If you could define the college syllabus for a PR professional, what courses would you consider mandatory? Armed with my years of experience, here are the classes I would study if I could do it again.
First, the obvious.
English Composition – Every communications professional needs the skills to compose a clear, concise sentence. Sentence structure and word selection are the keys to communicating thought. We have a responsibility to practice correct grammar: Starting a sentence with “Me and my friends…” is not acceptable.
English Literature – To learn how to write, we need to read. Reading good literature engenders good writing. Poetic license has a time and place; using it wantonly makes it poetic crime.
Journalism – What makes a good story, and what makes it compelling? We need to enter the mind of the journalist to successfully engage it.
Business Math – Whomever said that math is unnecessary has never read – or understood – a balance sheet or income statement. We need to be fully aware of viability of the businesses we represent.
Economics – How well our companies do is always relative to the business environment. Understanding economic forces and how they can affect the companies we represent enables us to anticipate and plan for success.
Foreign Language – Globalization. Enough said.
Sociology and Psychology – Our audiences cry out to be understood. Discovering what moves them is central to message development and delivery.
Elocution and Debate – We are called on to be persuasive and to defend the position statements we develop for the products and companies we represent. Successful elocution and debate are the result of sound research and planning.
Computer Science – There is not one medium untouched by the electronic age. Understanding the rudiments of telecommunications, with its growing influence on message delivery, is becoming an essential skill.
Graphic Arts – Sometimes it is not enough to paint a picture in our audience’s mind. There are times when a graphic or photo is necessary, and we need the skills to conceptualize one, if not actually compose and produce it.
Next, the not-so-obvious.
Philosophy – Learning about different schools of thought expands our ability to look at situations from multiple angles. The ability to critically dissect an idea enables us to better understand it. Studying ethics helps us practice ethical behavior in the real world.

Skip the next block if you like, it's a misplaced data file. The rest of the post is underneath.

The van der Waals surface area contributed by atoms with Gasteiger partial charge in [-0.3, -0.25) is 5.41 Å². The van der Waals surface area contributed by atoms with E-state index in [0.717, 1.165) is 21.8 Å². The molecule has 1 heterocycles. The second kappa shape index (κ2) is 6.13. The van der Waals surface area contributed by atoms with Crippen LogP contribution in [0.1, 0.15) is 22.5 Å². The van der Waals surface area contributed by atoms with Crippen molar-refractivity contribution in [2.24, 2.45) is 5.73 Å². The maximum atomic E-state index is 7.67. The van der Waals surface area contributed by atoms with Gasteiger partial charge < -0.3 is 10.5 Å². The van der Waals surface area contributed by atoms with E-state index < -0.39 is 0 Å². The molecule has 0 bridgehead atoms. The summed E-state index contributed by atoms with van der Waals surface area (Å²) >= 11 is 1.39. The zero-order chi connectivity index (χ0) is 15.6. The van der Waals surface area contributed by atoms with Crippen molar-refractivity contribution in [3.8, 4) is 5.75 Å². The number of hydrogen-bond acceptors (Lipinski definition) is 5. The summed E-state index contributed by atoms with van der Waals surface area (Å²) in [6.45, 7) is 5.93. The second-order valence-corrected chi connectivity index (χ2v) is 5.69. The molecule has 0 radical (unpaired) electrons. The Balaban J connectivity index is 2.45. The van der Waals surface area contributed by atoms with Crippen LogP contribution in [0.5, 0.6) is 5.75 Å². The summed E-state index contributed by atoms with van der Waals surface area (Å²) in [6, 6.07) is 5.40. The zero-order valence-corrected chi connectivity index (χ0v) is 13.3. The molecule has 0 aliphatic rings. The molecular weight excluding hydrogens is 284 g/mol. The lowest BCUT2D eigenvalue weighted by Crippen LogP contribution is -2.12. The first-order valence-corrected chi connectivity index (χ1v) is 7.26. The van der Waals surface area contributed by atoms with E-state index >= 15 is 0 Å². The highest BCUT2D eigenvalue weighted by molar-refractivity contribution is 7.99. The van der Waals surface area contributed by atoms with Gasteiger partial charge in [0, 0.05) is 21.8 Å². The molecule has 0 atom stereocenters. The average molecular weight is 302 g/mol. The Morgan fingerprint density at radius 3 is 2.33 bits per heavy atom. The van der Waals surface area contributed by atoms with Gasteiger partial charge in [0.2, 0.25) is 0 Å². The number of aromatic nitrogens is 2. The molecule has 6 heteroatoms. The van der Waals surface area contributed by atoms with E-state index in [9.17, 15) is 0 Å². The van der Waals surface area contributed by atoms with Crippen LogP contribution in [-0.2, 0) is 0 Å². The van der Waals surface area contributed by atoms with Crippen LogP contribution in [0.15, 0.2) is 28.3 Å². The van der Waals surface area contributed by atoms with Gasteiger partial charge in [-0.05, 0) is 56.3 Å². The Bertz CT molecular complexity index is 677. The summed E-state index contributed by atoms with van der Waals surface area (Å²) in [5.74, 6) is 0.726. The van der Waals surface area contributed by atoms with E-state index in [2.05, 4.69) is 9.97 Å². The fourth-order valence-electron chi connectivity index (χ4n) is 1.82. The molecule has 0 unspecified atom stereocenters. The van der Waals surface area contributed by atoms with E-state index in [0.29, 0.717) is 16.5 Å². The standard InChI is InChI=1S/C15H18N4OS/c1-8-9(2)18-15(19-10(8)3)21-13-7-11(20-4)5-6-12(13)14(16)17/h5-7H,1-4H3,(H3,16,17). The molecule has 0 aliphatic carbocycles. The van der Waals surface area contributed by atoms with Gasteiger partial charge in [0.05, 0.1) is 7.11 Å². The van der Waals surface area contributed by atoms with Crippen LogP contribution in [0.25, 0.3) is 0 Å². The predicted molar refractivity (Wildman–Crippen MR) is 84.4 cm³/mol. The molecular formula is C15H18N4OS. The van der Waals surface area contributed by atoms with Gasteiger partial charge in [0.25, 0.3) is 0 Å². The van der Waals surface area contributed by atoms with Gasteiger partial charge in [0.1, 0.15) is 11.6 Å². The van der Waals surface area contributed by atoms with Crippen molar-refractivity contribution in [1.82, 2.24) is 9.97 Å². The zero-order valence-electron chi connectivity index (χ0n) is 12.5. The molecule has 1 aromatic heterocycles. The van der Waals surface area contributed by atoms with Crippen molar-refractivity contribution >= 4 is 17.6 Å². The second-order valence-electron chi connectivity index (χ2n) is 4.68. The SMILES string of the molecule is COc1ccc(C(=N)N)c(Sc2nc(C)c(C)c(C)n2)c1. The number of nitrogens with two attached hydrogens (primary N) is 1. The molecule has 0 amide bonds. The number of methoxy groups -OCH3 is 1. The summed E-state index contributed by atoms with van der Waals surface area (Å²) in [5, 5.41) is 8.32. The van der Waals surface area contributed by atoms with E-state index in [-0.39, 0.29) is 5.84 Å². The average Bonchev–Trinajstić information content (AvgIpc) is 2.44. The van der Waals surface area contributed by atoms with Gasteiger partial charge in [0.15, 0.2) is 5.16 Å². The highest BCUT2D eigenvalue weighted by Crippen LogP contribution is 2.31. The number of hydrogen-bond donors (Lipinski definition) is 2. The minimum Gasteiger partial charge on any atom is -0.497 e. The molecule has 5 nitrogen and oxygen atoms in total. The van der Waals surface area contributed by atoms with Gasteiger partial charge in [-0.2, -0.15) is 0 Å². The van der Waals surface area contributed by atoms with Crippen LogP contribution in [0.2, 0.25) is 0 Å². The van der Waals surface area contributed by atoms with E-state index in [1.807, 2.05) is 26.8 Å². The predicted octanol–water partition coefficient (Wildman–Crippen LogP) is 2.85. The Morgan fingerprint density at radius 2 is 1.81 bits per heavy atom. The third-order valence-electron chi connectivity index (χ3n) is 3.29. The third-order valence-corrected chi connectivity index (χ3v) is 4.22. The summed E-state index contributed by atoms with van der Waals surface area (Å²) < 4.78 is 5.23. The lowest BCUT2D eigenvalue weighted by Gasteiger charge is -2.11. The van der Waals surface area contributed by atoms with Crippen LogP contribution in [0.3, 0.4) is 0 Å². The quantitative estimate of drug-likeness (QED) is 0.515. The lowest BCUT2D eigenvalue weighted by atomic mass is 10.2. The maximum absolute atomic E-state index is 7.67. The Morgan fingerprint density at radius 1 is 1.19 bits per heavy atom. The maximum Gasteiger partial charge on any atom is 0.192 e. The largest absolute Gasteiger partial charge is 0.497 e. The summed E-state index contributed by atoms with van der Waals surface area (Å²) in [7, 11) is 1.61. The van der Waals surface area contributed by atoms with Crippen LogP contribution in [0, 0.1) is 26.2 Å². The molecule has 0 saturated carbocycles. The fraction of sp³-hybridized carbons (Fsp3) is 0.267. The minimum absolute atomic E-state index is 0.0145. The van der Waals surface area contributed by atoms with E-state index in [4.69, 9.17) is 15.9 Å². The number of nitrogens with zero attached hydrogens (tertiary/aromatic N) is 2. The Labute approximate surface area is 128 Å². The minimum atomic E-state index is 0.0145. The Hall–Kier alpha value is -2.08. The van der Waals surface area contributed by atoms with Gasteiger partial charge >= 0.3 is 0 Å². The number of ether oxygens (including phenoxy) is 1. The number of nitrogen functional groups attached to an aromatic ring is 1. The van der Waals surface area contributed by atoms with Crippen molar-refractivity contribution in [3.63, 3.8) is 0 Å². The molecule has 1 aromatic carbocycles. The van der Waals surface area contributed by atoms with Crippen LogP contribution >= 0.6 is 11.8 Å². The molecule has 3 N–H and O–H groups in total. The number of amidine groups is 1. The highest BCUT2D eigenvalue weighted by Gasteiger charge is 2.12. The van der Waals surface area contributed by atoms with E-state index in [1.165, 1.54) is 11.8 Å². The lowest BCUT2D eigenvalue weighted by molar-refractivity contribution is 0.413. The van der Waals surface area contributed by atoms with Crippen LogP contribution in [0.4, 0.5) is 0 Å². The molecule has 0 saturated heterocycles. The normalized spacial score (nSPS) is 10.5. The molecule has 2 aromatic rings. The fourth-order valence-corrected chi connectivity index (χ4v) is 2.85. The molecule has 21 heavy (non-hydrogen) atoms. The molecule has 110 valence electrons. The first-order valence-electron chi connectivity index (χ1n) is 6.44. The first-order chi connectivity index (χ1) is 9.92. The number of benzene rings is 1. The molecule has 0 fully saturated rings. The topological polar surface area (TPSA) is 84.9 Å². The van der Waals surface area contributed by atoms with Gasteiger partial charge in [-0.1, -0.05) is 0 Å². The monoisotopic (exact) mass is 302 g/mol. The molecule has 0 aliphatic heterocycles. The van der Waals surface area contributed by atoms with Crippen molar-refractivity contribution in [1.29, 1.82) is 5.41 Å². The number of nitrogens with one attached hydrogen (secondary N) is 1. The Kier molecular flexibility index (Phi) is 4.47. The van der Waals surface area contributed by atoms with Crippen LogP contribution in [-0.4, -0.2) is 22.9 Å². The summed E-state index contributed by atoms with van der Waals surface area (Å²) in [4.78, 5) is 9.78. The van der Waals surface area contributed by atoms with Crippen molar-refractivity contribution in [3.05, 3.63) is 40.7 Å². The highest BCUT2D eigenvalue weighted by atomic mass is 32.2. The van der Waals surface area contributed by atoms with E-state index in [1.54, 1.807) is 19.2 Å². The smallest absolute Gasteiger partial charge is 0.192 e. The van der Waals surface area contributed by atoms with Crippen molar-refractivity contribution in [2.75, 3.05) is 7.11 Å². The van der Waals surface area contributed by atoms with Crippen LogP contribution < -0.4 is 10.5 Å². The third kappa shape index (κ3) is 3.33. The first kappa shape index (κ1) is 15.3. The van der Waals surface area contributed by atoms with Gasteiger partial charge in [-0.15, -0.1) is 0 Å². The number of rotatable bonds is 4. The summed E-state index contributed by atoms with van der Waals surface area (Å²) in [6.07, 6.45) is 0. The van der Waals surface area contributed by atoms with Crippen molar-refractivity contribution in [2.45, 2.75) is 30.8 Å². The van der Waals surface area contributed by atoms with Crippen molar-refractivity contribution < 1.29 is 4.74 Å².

Drama – Effective messages are rarely delivered in monotone. Inflection makes messages richer and more memorable. Successful campaigns are usually great drama. Note that I don’t equate this with melodrama.
World History – Public relations campaigns are similar to military campaigns, with objectives, strategies and tactics. Successful military campaigns were backed by propaganda and manipulation of perceptions.
Finally, the unusual.
Martial Arts and Self-defense – The ability to think on our feet and strategize on the run are the touchstones of flexibility and creativity. After we build the box that we think will do the job, we need to be able to repair, extend and restructure it for success.
Community Service and Volunteer Work – Life shouldn’t be all about you or the money. We all need to give without expecting a return on the investment. The intangible rewards will help us move beyond the here and now, giving us a sense of optimism that everything we do can have a positive effect.
Theology – The study of belief empowers us to practice it. We need to believe in something to successfully promote it. And, deep down, we need to believe in something grander than ourselves – regardless of our religious practices – to put everything in context.
What courses would YOU choose?
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